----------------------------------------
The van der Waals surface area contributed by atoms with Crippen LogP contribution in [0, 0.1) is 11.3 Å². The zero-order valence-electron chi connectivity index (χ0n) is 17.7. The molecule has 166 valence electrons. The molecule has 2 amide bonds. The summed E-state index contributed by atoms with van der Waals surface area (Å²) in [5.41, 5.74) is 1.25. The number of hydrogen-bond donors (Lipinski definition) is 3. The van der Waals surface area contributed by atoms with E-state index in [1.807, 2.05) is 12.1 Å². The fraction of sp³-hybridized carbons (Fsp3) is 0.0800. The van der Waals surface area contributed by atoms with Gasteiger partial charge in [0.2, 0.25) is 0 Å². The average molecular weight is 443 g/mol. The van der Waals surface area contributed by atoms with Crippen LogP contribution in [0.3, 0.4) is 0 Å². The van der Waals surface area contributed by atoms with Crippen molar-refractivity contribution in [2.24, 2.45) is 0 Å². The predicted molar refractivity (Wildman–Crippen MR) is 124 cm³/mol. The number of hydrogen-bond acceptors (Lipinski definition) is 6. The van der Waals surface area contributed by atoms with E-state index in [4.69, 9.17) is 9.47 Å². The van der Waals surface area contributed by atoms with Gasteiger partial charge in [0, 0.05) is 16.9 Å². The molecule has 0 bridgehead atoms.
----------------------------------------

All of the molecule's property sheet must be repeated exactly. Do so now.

The van der Waals surface area contributed by atoms with Crippen LogP contribution in [0, 0.1) is 11.3 Å². The zero-order valence-electron chi connectivity index (χ0n) is 17.7. The molecule has 166 valence electrons. The molecule has 2 amide bonds. The summed E-state index contributed by atoms with van der Waals surface area (Å²) in [5.41, 5.74) is 1.25. The number of hydrogen-bond donors (Lipinski definition) is 3. The van der Waals surface area contributed by atoms with E-state index in [1.807, 2.05) is 12.1 Å². The fraction of sp³-hybridized carbons (Fsp3) is 0.0800. The van der Waals surface area contributed by atoms with Gasteiger partial charge in [0.2, 0.25) is 0 Å². The average molecular weight is 443 g/mol. The van der Waals surface area contributed by atoms with Crippen LogP contribution in [0.3, 0.4) is 0 Å². The van der Waals surface area contributed by atoms with Crippen molar-refractivity contribution in [2.24, 2.45) is 0 Å². The predicted molar refractivity (Wildman–Crippen MR) is 124 cm³/mol. The number of hydrogen-bond acceptors (Lipinski definition) is 6. The van der Waals surface area contributed by atoms with E-state index in [4.69, 9.17) is 9.47 Å². The van der Waals surface area contributed by atoms with Gasteiger partial charge in [0, 0.05) is 16.9 Å². The molecule has 0 bridgehead atoms.